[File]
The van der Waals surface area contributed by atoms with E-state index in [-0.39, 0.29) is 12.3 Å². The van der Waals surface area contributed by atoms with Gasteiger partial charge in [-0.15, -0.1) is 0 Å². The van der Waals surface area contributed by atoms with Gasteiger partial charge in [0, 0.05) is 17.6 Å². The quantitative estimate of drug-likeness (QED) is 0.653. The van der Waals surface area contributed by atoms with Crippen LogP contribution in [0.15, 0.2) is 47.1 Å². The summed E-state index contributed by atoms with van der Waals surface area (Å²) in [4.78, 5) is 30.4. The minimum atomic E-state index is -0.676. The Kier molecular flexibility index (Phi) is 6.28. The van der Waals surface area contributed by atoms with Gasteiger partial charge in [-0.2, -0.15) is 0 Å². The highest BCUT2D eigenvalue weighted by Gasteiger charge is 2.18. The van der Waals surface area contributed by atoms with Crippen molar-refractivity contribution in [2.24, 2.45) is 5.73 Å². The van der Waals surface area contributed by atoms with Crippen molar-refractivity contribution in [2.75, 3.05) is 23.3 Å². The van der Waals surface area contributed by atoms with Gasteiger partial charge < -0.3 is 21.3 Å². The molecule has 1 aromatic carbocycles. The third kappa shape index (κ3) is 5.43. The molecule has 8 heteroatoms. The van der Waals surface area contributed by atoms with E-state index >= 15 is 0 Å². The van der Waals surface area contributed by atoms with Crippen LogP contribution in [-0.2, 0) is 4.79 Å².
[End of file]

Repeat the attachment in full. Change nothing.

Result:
The van der Waals surface area contributed by atoms with E-state index in [-0.39, 0.29) is 12.3 Å². The van der Waals surface area contributed by atoms with Gasteiger partial charge in [-0.15, -0.1) is 0 Å². The van der Waals surface area contributed by atoms with Gasteiger partial charge in [0, 0.05) is 17.6 Å². The quantitative estimate of drug-likeness (QED) is 0.653. The van der Waals surface area contributed by atoms with Crippen LogP contribution in [0.15, 0.2) is 47.1 Å². The summed E-state index contributed by atoms with van der Waals surface area (Å²) in [4.78, 5) is 30.4. The minimum atomic E-state index is -0.676. The Kier molecular flexibility index (Phi) is 6.28. The van der Waals surface area contributed by atoms with Gasteiger partial charge in [-0.2, -0.15) is 0 Å². The highest BCUT2D eigenvalue weighted by Gasteiger charge is 2.18. The van der Waals surface area contributed by atoms with Crippen molar-refractivity contribution in [2.24, 2.45) is 5.73 Å². The van der Waals surface area contributed by atoms with Crippen molar-refractivity contribution in [2.75, 3.05) is 23.3 Å². The van der Waals surface area contributed by atoms with Gasteiger partial charge < -0.3 is 21.3 Å². The molecule has 1 aromatic carbocycles. The third kappa shape index (κ3) is 5.43. The molecule has 8 heteroatoms. The van der Waals surface area contributed by atoms with E-state index >= 15 is 0 Å². The van der Waals surface area contributed by atoms with Crippen LogP contribution in [-0.2, 0) is 4.79 Å².